This introductory workshop is suitable both for people suffering from a Dissociative Disorder and their partners, family members or other supporters, including counsellors, therapists, Community Psychiatric Nurses, Health and Social Care professionals, pastoral staff/clergy, and anyone else interested in finding out more about DID and dissociation. The main part of the day will be an information-based workshop looking at: Understanding DID What it’s like being DID Coping with and recovering from Dissociative Disorders. This will then be followed at 3.30 pm by an open meeting which is the opportunity for partners and survivors to meet together, support one another and share their experiences. There will also be a separate Q&A session for counsellors, therapists and other professionals.
Trauma doesn’t just affect the mind and the emotions. It profoundly affects the brain and the body too. Often ‘the body remembers’ what the mind cannot. Why is it that so many trauma survivors not only suffer from ‘psychological’ disorders such as Complex Post Traumatic Stress Disorder (PTSD) and Dissociative Identity Disorder (DID) but also from a whole raft of physical issues — chronic pain; frequent or recurrent infections; auto-immune disorders such as Chronic Fatigue Syndrome (aka ME), fibromyalgia and rheumatoid arthritis; and difficulty in both connecting with the body and living healthily? The body is both the medium through which often the original trauma was enacted, and the source of ongoing suffering and self-hatred. This workshop will explore why, to the best of current scientific knowledge, this happens, and most importantly, what can be done about it. We’ll be looking at the impact of trauma on the body, and how it seems that the body can also be a key to unlocking the psychological issues of trauma.
Sexual trauma such as childhood sexual abuse is the ultimate violation of boundaries. Rather than growing up with a secure attachment where our personal, physical and psychological boundaries are respected, as trauma survivors we have often grown up in toxic relationships, where we have developed a shame-based sense of self, and consequently in adulthood we may struggle to maintain our own boundaries as well to respect other people’s. This workshop will look at why all this happens, and most importantly what we can do about it. Covering topics such as attachment, conflict, boundaries, the development of the brain, the therapeutic relationship and mentalising, this workshop is particularly aimed at therapists working with clients with PTSD, DID and borderline personality disorder, as well as trauma survivors themselves. This training day has already run in 2014 and will be run again in 2015 - watch this space for further dates and venues when they become available.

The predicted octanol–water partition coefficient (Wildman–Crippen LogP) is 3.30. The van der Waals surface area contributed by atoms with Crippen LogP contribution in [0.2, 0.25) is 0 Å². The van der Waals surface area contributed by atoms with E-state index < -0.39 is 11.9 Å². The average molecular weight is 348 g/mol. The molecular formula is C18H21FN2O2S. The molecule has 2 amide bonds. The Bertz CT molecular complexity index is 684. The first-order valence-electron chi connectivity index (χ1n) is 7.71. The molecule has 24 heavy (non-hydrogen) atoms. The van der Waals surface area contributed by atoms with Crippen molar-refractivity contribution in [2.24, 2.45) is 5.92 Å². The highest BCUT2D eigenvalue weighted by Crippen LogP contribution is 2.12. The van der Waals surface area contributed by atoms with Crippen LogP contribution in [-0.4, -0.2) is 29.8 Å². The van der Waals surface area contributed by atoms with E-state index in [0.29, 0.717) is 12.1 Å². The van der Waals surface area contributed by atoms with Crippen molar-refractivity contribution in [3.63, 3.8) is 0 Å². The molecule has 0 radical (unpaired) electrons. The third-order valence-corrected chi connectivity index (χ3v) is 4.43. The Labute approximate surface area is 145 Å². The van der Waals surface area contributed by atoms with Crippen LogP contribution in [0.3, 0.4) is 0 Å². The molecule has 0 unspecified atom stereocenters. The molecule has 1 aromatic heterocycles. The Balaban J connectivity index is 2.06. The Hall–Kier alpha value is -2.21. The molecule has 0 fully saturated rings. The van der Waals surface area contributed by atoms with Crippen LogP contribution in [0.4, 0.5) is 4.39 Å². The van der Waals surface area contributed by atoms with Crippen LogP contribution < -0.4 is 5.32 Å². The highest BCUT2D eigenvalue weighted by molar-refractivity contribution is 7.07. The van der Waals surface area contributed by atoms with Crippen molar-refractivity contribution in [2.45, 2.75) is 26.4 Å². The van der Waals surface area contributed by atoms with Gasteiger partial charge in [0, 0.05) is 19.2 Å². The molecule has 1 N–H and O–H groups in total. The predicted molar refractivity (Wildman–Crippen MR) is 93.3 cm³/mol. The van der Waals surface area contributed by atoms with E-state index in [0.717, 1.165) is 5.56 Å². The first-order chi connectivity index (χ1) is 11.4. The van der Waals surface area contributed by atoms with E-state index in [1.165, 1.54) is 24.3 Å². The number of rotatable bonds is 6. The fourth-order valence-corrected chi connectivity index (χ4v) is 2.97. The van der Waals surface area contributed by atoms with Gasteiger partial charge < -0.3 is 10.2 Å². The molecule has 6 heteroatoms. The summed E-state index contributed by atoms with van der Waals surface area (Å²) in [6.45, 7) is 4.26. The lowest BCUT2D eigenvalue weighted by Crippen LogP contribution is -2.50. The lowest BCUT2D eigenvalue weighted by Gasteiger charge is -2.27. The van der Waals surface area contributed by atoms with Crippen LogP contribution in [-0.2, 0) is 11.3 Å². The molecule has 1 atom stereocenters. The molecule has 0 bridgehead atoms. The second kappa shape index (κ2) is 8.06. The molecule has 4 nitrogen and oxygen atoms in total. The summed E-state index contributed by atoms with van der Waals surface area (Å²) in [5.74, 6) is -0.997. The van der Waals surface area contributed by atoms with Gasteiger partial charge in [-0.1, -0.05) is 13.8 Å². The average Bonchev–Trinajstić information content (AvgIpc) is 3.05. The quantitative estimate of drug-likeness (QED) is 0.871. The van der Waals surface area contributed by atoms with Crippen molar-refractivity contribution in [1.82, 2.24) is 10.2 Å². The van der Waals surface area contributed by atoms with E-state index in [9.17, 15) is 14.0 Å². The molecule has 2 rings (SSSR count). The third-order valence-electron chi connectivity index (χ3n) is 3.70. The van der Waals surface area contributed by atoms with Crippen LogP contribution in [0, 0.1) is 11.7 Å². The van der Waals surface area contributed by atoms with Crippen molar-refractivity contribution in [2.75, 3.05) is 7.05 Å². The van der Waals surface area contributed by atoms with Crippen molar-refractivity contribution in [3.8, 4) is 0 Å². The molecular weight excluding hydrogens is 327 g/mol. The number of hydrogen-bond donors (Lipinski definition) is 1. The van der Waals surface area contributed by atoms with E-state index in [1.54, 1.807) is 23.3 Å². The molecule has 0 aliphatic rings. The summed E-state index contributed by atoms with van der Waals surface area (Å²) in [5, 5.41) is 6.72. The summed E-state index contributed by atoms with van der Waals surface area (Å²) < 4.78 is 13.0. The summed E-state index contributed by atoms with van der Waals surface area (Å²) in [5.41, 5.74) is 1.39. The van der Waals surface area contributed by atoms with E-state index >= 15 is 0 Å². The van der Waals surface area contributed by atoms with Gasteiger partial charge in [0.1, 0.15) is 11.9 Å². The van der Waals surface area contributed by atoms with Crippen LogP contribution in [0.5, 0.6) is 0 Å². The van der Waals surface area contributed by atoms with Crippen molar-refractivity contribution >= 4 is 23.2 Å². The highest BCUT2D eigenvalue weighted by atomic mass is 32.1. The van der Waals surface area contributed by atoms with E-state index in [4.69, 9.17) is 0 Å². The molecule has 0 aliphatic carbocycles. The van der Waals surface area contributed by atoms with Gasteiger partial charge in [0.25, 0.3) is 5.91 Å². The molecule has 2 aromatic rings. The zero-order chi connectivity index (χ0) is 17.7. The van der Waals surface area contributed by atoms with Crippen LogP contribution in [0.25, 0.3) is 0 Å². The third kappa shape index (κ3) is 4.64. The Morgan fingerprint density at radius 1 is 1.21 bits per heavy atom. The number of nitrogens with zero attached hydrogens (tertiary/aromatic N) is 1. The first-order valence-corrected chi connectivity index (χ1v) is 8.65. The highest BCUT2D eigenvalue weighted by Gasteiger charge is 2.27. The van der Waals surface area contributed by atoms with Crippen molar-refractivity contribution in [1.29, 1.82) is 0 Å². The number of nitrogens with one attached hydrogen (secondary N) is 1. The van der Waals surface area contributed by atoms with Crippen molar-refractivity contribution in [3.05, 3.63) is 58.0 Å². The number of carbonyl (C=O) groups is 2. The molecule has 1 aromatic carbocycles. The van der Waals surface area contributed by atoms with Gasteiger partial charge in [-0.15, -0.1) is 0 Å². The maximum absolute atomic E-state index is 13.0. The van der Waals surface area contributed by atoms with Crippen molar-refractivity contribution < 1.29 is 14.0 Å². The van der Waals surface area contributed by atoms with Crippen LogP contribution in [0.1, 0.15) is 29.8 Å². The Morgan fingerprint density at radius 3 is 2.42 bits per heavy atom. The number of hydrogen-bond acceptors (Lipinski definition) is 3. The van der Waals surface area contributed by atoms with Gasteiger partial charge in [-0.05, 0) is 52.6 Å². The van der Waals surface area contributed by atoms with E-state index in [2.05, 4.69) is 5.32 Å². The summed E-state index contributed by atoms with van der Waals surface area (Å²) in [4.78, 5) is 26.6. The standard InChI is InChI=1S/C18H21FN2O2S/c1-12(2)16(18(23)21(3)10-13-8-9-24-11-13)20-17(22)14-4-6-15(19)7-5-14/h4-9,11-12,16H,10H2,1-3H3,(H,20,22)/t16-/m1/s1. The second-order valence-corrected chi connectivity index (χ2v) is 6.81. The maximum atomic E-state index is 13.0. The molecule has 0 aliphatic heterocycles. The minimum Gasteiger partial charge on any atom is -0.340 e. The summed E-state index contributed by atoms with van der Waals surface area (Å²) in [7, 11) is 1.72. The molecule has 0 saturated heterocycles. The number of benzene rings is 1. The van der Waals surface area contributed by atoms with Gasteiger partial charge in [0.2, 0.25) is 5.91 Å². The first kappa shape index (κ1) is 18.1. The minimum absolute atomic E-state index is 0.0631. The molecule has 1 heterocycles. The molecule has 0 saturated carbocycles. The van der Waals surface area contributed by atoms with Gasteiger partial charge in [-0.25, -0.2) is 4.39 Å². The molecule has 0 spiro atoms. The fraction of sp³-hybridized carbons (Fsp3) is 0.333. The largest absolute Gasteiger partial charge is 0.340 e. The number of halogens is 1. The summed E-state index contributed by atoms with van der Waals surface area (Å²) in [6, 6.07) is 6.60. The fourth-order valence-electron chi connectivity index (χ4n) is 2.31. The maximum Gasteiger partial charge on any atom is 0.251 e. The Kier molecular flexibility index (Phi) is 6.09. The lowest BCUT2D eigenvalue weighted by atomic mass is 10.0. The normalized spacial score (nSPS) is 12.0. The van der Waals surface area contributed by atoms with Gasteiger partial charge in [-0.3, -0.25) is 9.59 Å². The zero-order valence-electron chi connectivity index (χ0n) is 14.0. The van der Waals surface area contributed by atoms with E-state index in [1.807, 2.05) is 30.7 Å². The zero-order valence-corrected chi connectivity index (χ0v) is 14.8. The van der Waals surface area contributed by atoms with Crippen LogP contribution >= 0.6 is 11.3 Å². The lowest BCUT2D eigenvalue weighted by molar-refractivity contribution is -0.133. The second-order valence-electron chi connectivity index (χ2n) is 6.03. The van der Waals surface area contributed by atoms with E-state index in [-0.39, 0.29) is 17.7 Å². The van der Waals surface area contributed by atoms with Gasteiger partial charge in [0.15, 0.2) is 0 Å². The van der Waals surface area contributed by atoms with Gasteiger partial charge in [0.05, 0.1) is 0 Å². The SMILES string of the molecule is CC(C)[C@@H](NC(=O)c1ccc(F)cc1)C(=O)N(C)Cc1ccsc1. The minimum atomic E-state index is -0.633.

One whole day workshop provides a trans-diagnostic approach to the anxiety disorder whilst retaining the specificity of content in each disorder. Complex cases will be featured and novel methods of treatment will be introduced.
CBT and CFS is effective , but little is known about its mechanism of change. This workshop will help clinicians to be better equipped to engage patients with CFS in the process of change and to negotiate specific goals which work towards improvement and some cases recovery. All day workshop
A one-day, Attachment Theory Seminal By Dr Gwen Adshead and Jatinder Purwaha As practitioners, the quality and efficacy of our therapeutic alliance relies on our assessment of the client's Attachment representations. A deep understanding of Attachment patterns is also instrumental in explaining developmental pathways and potential connections with psychopathological manifestations. At this practical one-day seminar which would be of value to psychotherapists, psychologists, counsellors and psychiatrists, Dr Gwen Adshead draws on her long-standing psychodynamic and clinical experience to help us comprehend: